In 1926 the Annex was added, featuring local A.W. Griffee’s flint faience, marble and stone fountain in the spacious, wood-adorned lobby. The fountain bubbled with the world famous natural spring waters. This is the still-standing; eight-story, red brick building that later housed The Grady Manning Dining Room, named for the new owner in 1929. His company, Southwest Hotels, renovated the structure adding a front porch, drug store, new bath house and a brick terrace. The Annex also housed the soda fountain, a gift shop, a beauty parlor and garage/gas station just adjacent to the hotel. These renovations helped the hotel to survive The Great Depression and Stock Market Crash of ‘29.
In 1932, Grady Manning constructed The Majestic Lodge on Lake Hamilton the year it came to be. She boasted a beautifully decorated lobby with an incredible view of the new lake.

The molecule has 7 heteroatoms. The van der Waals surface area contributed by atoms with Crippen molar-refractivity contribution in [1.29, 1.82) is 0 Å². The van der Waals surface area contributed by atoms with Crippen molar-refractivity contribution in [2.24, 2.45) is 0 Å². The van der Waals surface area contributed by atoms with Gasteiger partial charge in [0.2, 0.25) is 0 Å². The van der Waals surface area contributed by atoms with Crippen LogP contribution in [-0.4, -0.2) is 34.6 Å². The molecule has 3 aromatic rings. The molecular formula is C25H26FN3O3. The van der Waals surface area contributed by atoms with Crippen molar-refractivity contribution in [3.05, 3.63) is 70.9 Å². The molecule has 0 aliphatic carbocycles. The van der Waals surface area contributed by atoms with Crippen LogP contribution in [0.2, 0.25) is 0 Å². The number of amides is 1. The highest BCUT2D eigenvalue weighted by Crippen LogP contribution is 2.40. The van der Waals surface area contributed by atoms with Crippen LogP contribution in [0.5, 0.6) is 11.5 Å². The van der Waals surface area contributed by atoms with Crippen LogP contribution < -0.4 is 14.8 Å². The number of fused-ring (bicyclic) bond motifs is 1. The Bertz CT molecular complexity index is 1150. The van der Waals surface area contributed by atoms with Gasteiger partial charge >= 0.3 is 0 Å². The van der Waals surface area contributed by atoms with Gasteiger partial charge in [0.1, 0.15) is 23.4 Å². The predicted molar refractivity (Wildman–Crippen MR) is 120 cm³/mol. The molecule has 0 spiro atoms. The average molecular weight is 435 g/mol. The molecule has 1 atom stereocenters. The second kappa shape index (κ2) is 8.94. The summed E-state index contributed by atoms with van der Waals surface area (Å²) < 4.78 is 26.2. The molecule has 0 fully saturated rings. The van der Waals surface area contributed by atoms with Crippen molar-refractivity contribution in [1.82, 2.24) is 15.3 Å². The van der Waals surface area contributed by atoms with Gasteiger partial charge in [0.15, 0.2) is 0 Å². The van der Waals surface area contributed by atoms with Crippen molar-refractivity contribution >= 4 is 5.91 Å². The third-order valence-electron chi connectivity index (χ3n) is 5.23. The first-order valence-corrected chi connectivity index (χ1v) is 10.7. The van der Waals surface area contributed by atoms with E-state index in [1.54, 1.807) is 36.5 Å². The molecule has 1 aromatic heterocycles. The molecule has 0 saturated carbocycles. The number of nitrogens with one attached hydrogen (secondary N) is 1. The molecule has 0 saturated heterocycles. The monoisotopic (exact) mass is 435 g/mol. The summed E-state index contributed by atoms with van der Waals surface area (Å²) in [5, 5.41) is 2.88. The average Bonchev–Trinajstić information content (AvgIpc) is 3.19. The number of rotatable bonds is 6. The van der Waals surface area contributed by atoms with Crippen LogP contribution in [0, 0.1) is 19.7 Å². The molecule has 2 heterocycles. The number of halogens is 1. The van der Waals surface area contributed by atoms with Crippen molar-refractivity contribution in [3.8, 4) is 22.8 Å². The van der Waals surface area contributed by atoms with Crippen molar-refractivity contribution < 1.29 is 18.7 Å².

Radio Station, KTHS, owned a tower atop the Majestic Hotel and featured wonderful music including that of the “Southerners Orchestra”, complete with a banjo picker. The stations call letters stood for, “Kome To Hot Springs”.
Directly across from the red brick Annex was the aforementioned Majestic Parking Garage at the corners of Arbor Street and Park Avenue. She was lovely with her white modern columns and signage reading, “Storage, Oil Changes, Parking”. She once housed the famous Clydesdale horses during the wedding of August A. Busch, founder of Busch-Budweiser beer. He was married in the lobby of The Annex building.
In 1944, as their contribution to the war effort, the hotel offered her service as a redistribution center for the US Army for approximately 18 months. GIs were housed in the hotel upon return from overseas as they awaited reassignment or discharge.